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World's first children video news service

Arafatul Islam
June 14, 2016

A recently launched video news service featuring stories by child journalists aims to strengthen the voices of Bangladesh's vulnerable and marginalized children and raise awareness about their issues. DW examines.

Bildergalerie Kinderarmut Bangladesch Armut Weltkindertag
Image: Mustafiz Mamun

In an innovative move aimed at raising awareness about children's issues in the South Asian nation, Bangladesh's leading online media outlet bdnews24.com - together with the UN Children's Fund (UNICEF) - recently launched the world's first-ever children's video news service.

The online platform, named "Prism," is part of an attempt to strengthen the voices of vulnerable and marginalized Bangladeshi children and air their concerns.

It features stories and videos produced by child reporters, on issues they deem important for the welfare of children in the country.

In the videos (like the one below), children talk about their problems and reflect on their rights.

Over 100 children have been trained by professionals to work as video journalists for the project. While they mainly publish their video reports on a website, some TV channels in the country also broadcast the reports. This helps ensure that the issues reach policymakers and prompt them to take steps to tackle the problems.

Onindyo Paul Chowdhury, a child journalist at Prism, hopes that the platform will help children to raise awareness about their problems both nationally and internationally, thus spurring action to resolve them.

"Many children face torture in Bangladesh," the 15-year-old journalist told DW, listing a slew of abuses they constantly encounter in their daily lives: child labor, child marriage, unbearable pressure from the education system and a lack of proper medical facilities for children, among other forms of exploitation.

Arju Mony Dristy, another child journalist of the news service, shares a similar view. Talking about child labor in the country, she stresses that even though there are laws against the practice, they are seldom effectively implemented, resulting in many children being left vulnerable to exploitation.

"Children are forced to take risky and objectionable jobs. At the same time, girls don't have equal educational opportunities," she told DW.

Skills and ethics

Journalism is a risky profession in Bangladesh, which remains one of the world's most graft-prone nations. It was the 13th most corrupt country in the world in 2015, according to the global corruption index of Transparency International, a Berlin-based NGO.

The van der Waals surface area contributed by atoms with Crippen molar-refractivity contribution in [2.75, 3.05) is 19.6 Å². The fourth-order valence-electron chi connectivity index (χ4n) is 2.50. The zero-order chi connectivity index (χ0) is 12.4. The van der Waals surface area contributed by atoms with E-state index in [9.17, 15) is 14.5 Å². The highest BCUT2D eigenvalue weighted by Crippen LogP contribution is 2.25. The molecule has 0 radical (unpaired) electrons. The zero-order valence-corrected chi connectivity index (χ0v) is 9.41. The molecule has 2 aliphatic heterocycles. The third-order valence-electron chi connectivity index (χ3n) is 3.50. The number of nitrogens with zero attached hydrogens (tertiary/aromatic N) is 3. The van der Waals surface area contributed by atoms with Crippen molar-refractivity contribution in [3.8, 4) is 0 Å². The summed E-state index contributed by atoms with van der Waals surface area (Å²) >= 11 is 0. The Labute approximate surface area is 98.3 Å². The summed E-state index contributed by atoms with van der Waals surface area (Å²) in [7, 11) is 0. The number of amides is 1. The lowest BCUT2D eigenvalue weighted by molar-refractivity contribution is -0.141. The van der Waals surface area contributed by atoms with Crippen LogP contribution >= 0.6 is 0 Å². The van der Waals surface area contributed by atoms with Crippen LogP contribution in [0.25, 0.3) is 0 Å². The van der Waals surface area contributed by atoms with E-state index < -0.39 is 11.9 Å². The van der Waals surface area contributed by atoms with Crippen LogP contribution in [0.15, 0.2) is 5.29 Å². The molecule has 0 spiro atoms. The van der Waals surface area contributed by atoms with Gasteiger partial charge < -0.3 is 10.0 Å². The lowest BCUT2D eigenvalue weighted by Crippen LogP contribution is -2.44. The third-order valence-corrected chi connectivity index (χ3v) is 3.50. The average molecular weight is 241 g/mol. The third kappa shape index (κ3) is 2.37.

Toufique Imrose Khalidi, editor-in-chief of bdnews24.com, believes it is important to teach the child reporters not only journalistic skills, but also ethics.

His media company is responsible for selecting young journalists for Prism and organizing their training. "We try to teach them journalistic ethics as well as reporting skills. We have a handbook for child journalists that helps them learn what journalism is as well as what makes news," Khalidi said.

"Children are better than us in many ways. They learn faster than us. And they are more committed,'' Khalidi added.

An acute need

The necessity for a TV channel for children, by children, is reflected by the fact that not even one of Bangladesh's 20 TV channels is dedicated to children's programming.

That's why, young journalist Chowdhury says, there's a strong need for Prism, highlighting that more than 30 percent of the country's population are less than 14 years old. "A TV channel for children could teach us many things including proper behavior and responsibilities. It could also make them aware of themselves,'' he underlined.

Prism's reporter Dristy agrees, arguing that there is a need for a TV channel on which educational and entertainment programs will be aired only for children.

But Khalidi, who says he is running Prism as part of his company's corporate social responsibility, notes that such a TV channel requires a huge amount of investment.

"We are working on creating an outlet for children, but the problem is that we are subsidizing our current projects. Still, we are hopeful that we can do better in the future and even start an online TV for children.''

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